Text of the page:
REVIEW: Adventures of the sad-sack.

23 04 2010

Most of you are probably aware that there are a few different kinds of comic books. There are mainstream comics — superheroes and villains, duking it out in dark and bloody semi-alternate universes. There are also graphic novels, a term generally referring to more serious long-form narratives told in illustrated form. Think: Art Spiegelman’s Maus, Chester Brown’s Louis Riel: A Comic-Strip Biography, and Marjane Satrapi’s recently adapted tale of her childhood in Iran, Persepolis.

There is also another category: alternative comic books. Daniel Clowes’ Wilson and Gabrielle Bell’s Cecil and Jordan in New York [both published by Montreal’s Drawn & Quarterly] fall into a subset of that which I can only describe as sad-sack comics. Fittingly, the term sad-sack (“an inept or blundering person”) actually originates from a World War II-era comic book about a lowly private experiencing some of the absurdities and humiliations of military life. I couldn’t have put it better.

Daniel Clowes is best known in the non-comics world for the films based on his work, Ghost World (2001) and Art School Confidential (2006). Wilson is his first publication to be initially released complete, rather than in serialized form. It tells the story of Wilson, a middle-aged curmudgeon who is less grumpy-but-loveable and more mean-spirited and disliked.

He’s a familiar character — jovially starting conversations with strangers only to cut them off mid-sentence with “Spare me the history lesson, okay?” and “Christ — do you realize how ridiculous you sound?” His daily walk the dog, complain, insult strangers sociopathic routine is cut short when his father grows sick. He flies across the country and begins a journey of what I can only describe as experiencing the absurdities and humiliations of everyday life.

Wilson is told in vignettes, the drawing style changing with each chapter. It ranges from cartoonish and colourful — in these, Wilson is a tiny, balloon-headed imp with a cucumber-nose — to a more fleshed-out illustration, showing each of Wilson’s worry lines and wrinkles in careful detail. This mirrors the complex character Clowes has created. Wilson is a man who is neither hero nor villain, but sometimes pretty close to both.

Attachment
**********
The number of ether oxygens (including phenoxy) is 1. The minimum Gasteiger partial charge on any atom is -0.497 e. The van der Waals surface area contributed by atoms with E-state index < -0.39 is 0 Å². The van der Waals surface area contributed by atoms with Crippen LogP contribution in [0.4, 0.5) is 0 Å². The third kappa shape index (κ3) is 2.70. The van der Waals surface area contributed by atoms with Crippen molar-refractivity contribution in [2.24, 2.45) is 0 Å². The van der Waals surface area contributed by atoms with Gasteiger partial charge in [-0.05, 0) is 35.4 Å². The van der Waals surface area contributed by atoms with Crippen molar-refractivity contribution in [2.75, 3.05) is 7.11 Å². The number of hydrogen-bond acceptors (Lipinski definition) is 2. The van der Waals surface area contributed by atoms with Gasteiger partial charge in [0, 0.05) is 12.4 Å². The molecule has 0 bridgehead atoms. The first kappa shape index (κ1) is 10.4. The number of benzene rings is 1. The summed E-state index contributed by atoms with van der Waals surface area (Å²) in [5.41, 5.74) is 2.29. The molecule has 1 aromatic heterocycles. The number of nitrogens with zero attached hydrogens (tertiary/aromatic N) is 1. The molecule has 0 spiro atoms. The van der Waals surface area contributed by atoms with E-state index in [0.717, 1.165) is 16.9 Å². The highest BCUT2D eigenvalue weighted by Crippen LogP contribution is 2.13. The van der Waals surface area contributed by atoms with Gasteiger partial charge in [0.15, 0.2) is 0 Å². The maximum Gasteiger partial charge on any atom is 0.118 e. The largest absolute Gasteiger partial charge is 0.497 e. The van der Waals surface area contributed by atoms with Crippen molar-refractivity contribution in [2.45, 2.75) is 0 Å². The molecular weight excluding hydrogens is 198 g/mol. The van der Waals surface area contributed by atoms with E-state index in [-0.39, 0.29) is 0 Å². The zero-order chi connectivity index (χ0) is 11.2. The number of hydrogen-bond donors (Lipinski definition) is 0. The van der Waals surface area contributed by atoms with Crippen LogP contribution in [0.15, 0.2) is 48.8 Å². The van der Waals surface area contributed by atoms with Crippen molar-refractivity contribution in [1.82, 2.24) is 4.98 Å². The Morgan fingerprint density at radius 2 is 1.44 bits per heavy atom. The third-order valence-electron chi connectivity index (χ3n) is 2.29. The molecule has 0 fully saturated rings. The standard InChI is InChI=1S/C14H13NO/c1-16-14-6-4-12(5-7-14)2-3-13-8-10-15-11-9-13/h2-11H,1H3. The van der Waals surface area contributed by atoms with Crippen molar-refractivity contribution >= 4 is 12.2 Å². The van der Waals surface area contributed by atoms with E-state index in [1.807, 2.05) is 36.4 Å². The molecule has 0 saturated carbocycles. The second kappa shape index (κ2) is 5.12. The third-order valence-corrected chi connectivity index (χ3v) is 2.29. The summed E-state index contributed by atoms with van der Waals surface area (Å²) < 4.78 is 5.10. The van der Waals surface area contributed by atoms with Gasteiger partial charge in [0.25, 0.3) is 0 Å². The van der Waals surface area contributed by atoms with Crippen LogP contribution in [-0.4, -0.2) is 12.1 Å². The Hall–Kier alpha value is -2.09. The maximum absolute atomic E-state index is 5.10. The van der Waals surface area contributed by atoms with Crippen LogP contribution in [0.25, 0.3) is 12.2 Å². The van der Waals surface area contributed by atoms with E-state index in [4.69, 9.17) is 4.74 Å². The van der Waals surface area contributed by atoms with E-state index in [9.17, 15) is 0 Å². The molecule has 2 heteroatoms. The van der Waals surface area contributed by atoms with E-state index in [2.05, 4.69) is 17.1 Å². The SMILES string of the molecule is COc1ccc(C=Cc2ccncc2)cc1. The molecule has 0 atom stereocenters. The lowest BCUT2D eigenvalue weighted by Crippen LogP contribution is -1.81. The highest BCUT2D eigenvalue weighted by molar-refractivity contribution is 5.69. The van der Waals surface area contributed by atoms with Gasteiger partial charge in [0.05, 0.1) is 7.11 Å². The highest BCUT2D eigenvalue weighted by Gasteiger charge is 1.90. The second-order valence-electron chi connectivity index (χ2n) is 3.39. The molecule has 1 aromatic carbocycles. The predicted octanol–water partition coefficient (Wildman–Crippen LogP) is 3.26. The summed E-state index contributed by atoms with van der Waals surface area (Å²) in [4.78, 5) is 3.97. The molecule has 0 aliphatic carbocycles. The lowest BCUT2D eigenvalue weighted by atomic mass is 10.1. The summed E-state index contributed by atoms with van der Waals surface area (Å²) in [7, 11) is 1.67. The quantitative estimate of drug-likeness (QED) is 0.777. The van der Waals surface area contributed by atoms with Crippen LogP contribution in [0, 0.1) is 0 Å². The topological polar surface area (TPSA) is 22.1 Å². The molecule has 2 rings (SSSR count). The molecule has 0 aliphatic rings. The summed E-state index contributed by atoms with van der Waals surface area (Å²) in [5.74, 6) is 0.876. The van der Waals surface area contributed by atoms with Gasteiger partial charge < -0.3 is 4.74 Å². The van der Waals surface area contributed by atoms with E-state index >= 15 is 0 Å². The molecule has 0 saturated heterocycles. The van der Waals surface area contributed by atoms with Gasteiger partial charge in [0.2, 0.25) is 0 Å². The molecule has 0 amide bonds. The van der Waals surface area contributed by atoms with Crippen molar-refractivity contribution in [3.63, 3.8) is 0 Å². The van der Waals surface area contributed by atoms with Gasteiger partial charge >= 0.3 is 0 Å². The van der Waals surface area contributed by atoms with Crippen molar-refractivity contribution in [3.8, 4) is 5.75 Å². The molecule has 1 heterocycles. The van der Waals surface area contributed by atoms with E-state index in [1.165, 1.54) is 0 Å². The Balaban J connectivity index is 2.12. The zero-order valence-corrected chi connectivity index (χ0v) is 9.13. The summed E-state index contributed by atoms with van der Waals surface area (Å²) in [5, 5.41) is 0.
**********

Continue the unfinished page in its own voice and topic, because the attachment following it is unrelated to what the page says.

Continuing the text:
Gabrielle Bell’s collection of stories Cecil and Jordan in New York focuses less on the humiliations than the absurdities, but humiliation certainly plays a big part. Its most absurd chapter — the title story, about a woman who’s directionless life causes her to transform herself into a chair (“I’ve never felt so useful”) — was adapted by Michel Gondry for the film Tokyo (2008).

Bell’s stories are semi-autobiographical, ranging from childhood (“Ew! What’s that smell?” “It’s Gabrie-smell! She’s upwind from us!”) to art school (“Anna’s attempt is an excellent example of everything I dislike in painting,” her teacher tells the class, pausing in front of her piece. “We are left with a work that is purely surface, that tells us nothing new, except for how self-absorbed and neurotic the artist herself is”). Like Clowes, Bell is a master of the awkward silence.

In the course of eleven short stories, we get to know a woman who is rejected by crushes, creeped on by gross men, and generally disappointed by friends. However, in each story Bell’s protagonist possesses a kind of Pippi Longstocking combination of outsider humour and ability to survive. Far from descending into angst, they come out on the other end with a shrug and a joke.

These comic books may not be for everyone. They’re heavy and yet could be criticized for being a bit middle class, First World-problem self-absorbed. They don’t tackle historical epics like graphic novels or bloody battles of good and evil like mainstream comics, but there’s something honest about them. We see ourselves in those hero stories, but we can also see ourselves in the stories of Clowes and Bell. Sure, each of us has a hero and a villain inside. Somewhere in there we’ve got a sad-sack too.

– Mayana C. Slobodian

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